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The U.S. military's China syndrome

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For the best part of a decade, the demands of industrial-scale counter-insurgency campaigns have determined the United States' spending priorities and been obsessed over by its strategic thinkers. Now, however, a new military fashion has taken over.

Earlier this month, at the Shangri-La Dialogue in Singapore for Asian defence ministers, U.S. Defence Secretary Leon Panetta fleshed out what America's "rebalance" toward Asia will mean in terms of military resources.

The secretary of defence announced that, by 2020, 60 per cent of the U.S.'s warships, including six aircraft-carrier groups, would be stationed in the Asia-Pacific theatre. In addition, he mentioned a range of other "investments" to ensure, despite China's fast-growing military might, the U.S. would still be able to "rapidly project military power if needed to meet our security commitments" in the region.

Among them will be new ships that can operate close to an enemy's shoreline, fast-attack submarines, missile-defence interceptors under development with Japan, beefed-up cyber-warfare and communications systems and a new long-range bomber that can strike deep into enemy territory.

Now that the United States is leaving Iraq and winding down the war in Afghanistan, as U.S. President Barack Obama optimistically puts it, the administration has space to worry about the potential of China and, to a lesser extent, Iran to erode America's ability to project force in regions of vital interest.

The result is both a diplomatic surge, designed to reassure the U.S.'s Asian allies it will do whatever is needed to shield them from Chinese bullying, and the development by the Pentagon of "AirSea Battle," a new strategy devised to defeat the so-called anti-access/area-denial capabilities being deployed by technologically sharp strategic rivals, above all China.

"Anti-access" is the ability to prevent an opposing force from entering an area of operations, while "area denial" is the ability to impose severe costs on the enemy's freedom of action once it has gotten in. The spread of precision-guided weapons now allows ambitious regional powers to bar nearby seas and skies to an adversary, even when that adversary is militarily stronger.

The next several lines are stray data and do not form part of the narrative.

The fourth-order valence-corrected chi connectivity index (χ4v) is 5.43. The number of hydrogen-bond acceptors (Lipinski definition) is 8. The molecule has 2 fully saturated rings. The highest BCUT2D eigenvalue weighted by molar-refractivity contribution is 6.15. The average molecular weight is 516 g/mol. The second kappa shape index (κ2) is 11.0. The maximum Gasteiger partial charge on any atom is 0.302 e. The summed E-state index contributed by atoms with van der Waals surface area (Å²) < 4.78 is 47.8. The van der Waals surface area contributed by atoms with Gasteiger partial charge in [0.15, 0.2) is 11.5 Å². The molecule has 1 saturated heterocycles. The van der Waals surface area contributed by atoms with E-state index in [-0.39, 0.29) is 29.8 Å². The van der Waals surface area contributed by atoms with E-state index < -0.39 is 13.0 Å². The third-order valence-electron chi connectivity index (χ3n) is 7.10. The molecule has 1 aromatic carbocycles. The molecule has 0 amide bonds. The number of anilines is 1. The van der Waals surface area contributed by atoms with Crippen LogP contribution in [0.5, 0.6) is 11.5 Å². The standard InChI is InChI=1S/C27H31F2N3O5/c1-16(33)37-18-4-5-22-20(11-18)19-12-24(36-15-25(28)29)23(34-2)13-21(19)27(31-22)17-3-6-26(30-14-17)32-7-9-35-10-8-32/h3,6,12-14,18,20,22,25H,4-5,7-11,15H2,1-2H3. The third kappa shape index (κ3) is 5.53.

To that end, the Chinese are spending heavily on anti-ship cruise and ballistic missiles, maritime bombers, missile-carrying and torpedo-carrying submarines and fast patrol boats, all intended to make operations within the "first island chain" too risky for U.S. carriers. They are also working on anti-satellite devices and cyber-weapons intended to "blind" the communications networks U.S. forces rely on.

Since the end of the Cold War, in short, U.S. troops have relied on operating from bases and carriers opponents could not threaten. That has now changed.

In spite of this, AirSea Battle and its most recent manifestation, the Joint Operating Access Concept, are controversial. Some critics see them as an attempt by the navy and the air force, after a decade of relative neglect, to grab the lion's share of a shrinking defence budget, already being trimmed by about $480 billion in the next 10 years.

Others note while the concept does not mention China by name, it is the only opponent with the range of capabilities the new thinking is designed to counter. Significantly, the Chinese defence minister did not attend the Shangri-La get-together.

And whereas the 1980s predecessor of AirSea Battle, AirLand Battle, was intended to meet the real threat of a thrust by Soviet forces into western Europe, China's threat to the U.S. and its regional allies is harder to define.

In a speech last month at the Joint Warfighting Conference, Gen. James Cartwright, vice-chairman of the joint chiefs of staff until last year, spoke out against AirSea Battle.

"To some it's becoming the Holy Grail," he said, "(but) it's neither a doctrine nor a scenario."

Worst of all, Cartwright said, "AirSea Battle is demonizing China. That's not in anybody's interest."

Nathan Freier of the Washington-based Center for Strategic and International Studies argues in a recent paper although conflict with China "might be the most lethal set of circumstances from a traditional military standpoint, it is also the least likely and the most speculative."

Iran, North Korea and Pakistan, with their actual or putative nuclear arsenals, and even Syria all represent more realistic challenges, Freier argues, challenges that might well require the insertion of the ground forces AirSea Battle ignores.

Other critics, such as Noel Williams, an adviser on strategy to the U.S. Marine Corps, point to the risk of escalation, because of the plan's dependence on deep strikes against Chinese targets on land, and to the absence of ideas about what happens without ground forces once a strike has been made.

Col. Gian Gentile, a professor at the United States Military Academy, complained in 2009 that counter-insurgency campaigns had become "a strategy of tactics." He meant the tactical tail was wagging the strategic dog.

AirSea Battle is an impressive tactical response to a specific military problem. Whether it addresses the strategic ambiguities inherent in the U.S.'s complex relationship with China is less clear.

Republished from the Winnipeg Free Press print edition June 11, 2012 A10

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